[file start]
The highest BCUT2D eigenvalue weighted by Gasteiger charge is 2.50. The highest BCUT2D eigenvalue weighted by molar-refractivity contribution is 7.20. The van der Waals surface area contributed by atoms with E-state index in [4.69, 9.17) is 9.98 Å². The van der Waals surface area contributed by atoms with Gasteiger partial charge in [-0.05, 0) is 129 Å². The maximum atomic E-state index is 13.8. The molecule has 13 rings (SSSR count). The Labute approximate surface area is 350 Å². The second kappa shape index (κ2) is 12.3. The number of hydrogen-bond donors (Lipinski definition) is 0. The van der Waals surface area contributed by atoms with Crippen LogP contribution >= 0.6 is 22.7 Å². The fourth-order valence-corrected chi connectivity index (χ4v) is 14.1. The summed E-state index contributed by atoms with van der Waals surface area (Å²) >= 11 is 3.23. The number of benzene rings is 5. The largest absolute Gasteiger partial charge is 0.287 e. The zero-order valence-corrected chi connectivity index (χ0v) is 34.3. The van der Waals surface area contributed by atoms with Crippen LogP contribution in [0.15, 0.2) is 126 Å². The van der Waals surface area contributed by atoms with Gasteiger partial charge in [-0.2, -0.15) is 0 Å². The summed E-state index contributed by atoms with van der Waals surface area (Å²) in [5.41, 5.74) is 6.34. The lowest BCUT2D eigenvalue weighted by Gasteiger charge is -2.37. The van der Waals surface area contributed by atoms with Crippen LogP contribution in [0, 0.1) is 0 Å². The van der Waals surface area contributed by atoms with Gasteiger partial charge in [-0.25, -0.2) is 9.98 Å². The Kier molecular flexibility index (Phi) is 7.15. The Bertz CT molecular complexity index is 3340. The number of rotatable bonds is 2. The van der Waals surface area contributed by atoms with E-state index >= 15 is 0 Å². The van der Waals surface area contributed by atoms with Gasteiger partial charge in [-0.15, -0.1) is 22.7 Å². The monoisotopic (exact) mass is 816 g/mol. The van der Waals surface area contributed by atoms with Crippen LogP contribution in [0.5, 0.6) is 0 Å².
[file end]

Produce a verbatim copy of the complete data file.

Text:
The highest BCUT2D eigenvalue weighted by Gasteiger charge is 2.50. The highest BCUT2D eigenvalue weighted by molar-refractivity contribution is 7.20. The van der Waals surface area contributed by atoms with E-state index in [4.69, 9.17) is 9.98 Å². The van der Waals surface area contributed by atoms with Gasteiger partial charge in [-0.05, 0) is 129 Å². The maximum atomic E-state index is 13.8. The molecule has 13 rings (SSSR count). The Labute approximate surface area is 350 Å². The second kappa shape index (κ2) is 12.3. The number of hydrogen-bond donors (Lipinski definition) is 0. The van der Waals surface area contributed by atoms with Crippen LogP contribution >= 0.6 is 22.7 Å². The fourth-order valence-corrected chi connectivity index (χ4v) is 14.1. The summed E-state index contributed by atoms with van der Waals surface area (Å²) >= 11 is 3.23. The number of benzene rings is 5. The largest absolute Gasteiger partial charge is 0.287 e. The zero-order valence-corrected chi connectivity index (χ0v) is 34.3. The van der Waals surface area contributed by atoms with Crippen LogP contribution in [0.15, 0.2) is 126 Å². The van der Waals surface area contributed by atoms with Gasteiger partial charge in [-0.2, -0.15) is 0 Å². The summed E-state index contributed by atoms with van der Waals surface area (Å²) in [5.41, 5.74) is 6.34. The lowest BCUT2D eigenvalue weighted by Gasteiger charge is -2.37. The van der Waals surface area contributed by atoms with Crippen LogP contribution in [0, 0.1) is 0 Å². The van der Waals surface area contributed by atoms with Gasteiger partial charge in [-0.25, -0.2) is 9.98 Å². The Kier molecular flexibility index (Phi) is 7.15. The Bertz CT molecular complexity index is 3340. The number of rotatable bonds is 2. The van der Waals surface area contributed by atoms with E-state index >= 15 is 0 Å². The van der Waals surface area contributed by atoms with Gasteiger partial charge in [-0.15, -0.1) is 22.7 Å². The monoisotopic (exact) mass is 816 g/mol. The van der Waals surface area contributed by atoms with Crippen LogP contribution in [0.5, 0.6) is 0 Å².